Two years into the Iraq War, The New York Times considers how the press can provide a more "balanced" picture of what's going on inside that country. Seems that more than a few editors have received irate e-mails and phone calls from readers, wondering why Iraq coverage seems so one-sided, and focused on the latest car bombing, or suicide attack.
I'll resist the temptation to answer that one, for at least a moment. Actually, this controvery is hardly new; for the past month or so, Powerline has been documenting the saga of Mark Yost, the Associate Editorial Page Editor of the St. Paul Pioneer-Press. In mid-July, Yost wrote a column that has ignited a firestorm in journalistic circles. A navy veteran, Mr. Yost spoke to a number of service members who have recently returned from Iraq, and wondered why their accounts differed so greatly from press coverage of Iraq.
Many of Mr. Yost's fellow journalists openly castigated him for saying such things. One actually said he was "embarassed" to have Yost as a colleague. Others suggested that only the press is capable of "understanding" the situation in Iraq. That might be a stretch, considering the number of embedded journalists has decreased twenty fold since the end of the Iraq War, and some reporters prefer to stay inside the Green Zone. One French newspaper reporter reportedly told her bosses in Paris that she never left her hotel room during her stay in Iraq. So much for the roving eye of an independent press.
But such hysteria is predictable; as a reformed member of the Fourth Estate, I can assure you that journalists are notoriously thin-skilled and smug, a dangerous combination for those entrusted with reporting the news. While quite willing to dish it out, the press has a hard time accepting criticism from anyone, especially another member of the "profession." By MSM standards, Yost's column was treasonous.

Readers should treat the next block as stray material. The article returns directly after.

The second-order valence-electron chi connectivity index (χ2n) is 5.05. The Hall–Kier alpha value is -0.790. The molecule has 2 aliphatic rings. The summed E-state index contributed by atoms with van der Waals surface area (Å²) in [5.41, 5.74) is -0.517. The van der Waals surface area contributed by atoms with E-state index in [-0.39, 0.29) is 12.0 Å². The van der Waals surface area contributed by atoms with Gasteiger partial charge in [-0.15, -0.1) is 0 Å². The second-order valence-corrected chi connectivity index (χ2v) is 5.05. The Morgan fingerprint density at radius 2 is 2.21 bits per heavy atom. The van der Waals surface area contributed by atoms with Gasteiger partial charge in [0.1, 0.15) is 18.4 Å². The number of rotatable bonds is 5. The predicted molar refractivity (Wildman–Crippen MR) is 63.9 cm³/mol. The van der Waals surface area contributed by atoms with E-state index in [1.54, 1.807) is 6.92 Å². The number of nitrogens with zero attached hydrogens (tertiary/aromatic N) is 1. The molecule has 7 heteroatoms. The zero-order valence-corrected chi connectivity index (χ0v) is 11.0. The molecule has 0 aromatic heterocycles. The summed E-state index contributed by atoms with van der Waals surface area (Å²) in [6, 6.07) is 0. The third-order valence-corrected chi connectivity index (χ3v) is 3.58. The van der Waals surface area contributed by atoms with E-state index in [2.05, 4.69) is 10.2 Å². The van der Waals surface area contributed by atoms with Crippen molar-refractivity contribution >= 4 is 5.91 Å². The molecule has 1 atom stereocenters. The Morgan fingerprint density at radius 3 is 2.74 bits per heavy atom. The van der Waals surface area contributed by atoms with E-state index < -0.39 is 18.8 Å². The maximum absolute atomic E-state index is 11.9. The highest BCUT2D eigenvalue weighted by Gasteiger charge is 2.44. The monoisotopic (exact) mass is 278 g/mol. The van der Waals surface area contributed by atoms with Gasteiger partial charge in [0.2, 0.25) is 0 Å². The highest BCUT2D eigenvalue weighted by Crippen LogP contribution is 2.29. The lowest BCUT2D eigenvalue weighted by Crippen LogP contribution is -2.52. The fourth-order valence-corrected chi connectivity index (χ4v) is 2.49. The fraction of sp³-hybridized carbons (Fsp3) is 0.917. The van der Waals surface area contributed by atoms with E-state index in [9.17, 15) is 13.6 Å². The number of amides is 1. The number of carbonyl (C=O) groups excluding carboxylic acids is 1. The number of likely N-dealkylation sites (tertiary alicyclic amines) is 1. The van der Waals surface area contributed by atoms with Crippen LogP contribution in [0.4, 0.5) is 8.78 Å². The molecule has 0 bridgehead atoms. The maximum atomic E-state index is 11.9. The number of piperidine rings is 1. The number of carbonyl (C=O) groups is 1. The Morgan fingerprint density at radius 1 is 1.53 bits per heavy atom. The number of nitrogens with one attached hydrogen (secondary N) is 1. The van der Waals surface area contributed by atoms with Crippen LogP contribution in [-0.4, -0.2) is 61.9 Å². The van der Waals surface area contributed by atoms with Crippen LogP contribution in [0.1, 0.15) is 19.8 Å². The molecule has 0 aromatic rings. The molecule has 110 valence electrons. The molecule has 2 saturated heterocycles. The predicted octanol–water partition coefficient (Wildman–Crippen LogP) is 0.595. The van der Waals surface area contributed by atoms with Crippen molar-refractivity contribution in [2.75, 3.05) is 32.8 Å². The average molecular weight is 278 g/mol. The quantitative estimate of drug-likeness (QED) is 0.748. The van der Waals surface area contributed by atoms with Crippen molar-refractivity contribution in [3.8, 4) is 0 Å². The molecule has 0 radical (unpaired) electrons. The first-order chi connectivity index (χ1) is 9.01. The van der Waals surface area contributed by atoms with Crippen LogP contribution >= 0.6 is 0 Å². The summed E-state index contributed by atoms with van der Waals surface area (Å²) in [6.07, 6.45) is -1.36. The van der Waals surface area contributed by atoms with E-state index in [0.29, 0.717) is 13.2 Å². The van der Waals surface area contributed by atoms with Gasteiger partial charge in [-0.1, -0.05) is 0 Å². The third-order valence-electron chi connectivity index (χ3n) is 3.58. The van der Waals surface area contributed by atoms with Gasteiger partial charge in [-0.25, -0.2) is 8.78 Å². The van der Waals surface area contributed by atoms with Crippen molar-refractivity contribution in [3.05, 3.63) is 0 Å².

But back to our original question: why does the media have a hard time reporting the full story in Iraq? Obviously, there's an agenda at work here. Too many stories about rebuilt schools and stable provinences would undermine the media's over-arching story lne: Iraq is a quagmire; conditions are worse today that they were two years ago, and American soldiers are dying needlessly for a hopeless cause.
In the sense of charity, I will say that there's another problem which affects media coverage--the lack of reporters with prior military experience. Compare the latest AP dispatch from Iraq with the exceptional reporting of blogger Michael Yon, who has been Iraq for almost six months. A former Green Beret, Mr. Yon brings an experienced eye to urban combat, capturing the nuances that evade other reporters. Yon doesn't race from one bombing site to the next; he spends hours on patrol with U.S. soldiers, makes forays into the countryside to talk to Iraqi civilians, providing depth and context you won't find in MSM accounts. And, more amazingly, Yon is doing it on his own dime; he doesn't work for a major media outlet.
For an enterprising editor who wants to improve his paper's Iraq coverage, there is a short-term solution: put Mike Yon on your payroll. But I'm guessing that won't happen. First of all, Mike is an independent sort; I rather doubt he'd sign on with a MSM outlet. Secondly, given the agenda of the MSM in Iraq, there isn't room for more balanced or optimistic reporting. Better stick with the police blotter coverage, and make sure pictures of that next car bombing make tonight's broadcast, or tomorrow morning's bulldog edition.
Meanwhile, members of our military read press reports from Iraq, compare it with their own experiences, and come to the conclusion that the media can't be trusted. The title of Mark Yost's column said it best: "And We Wonder Why They Hate Us."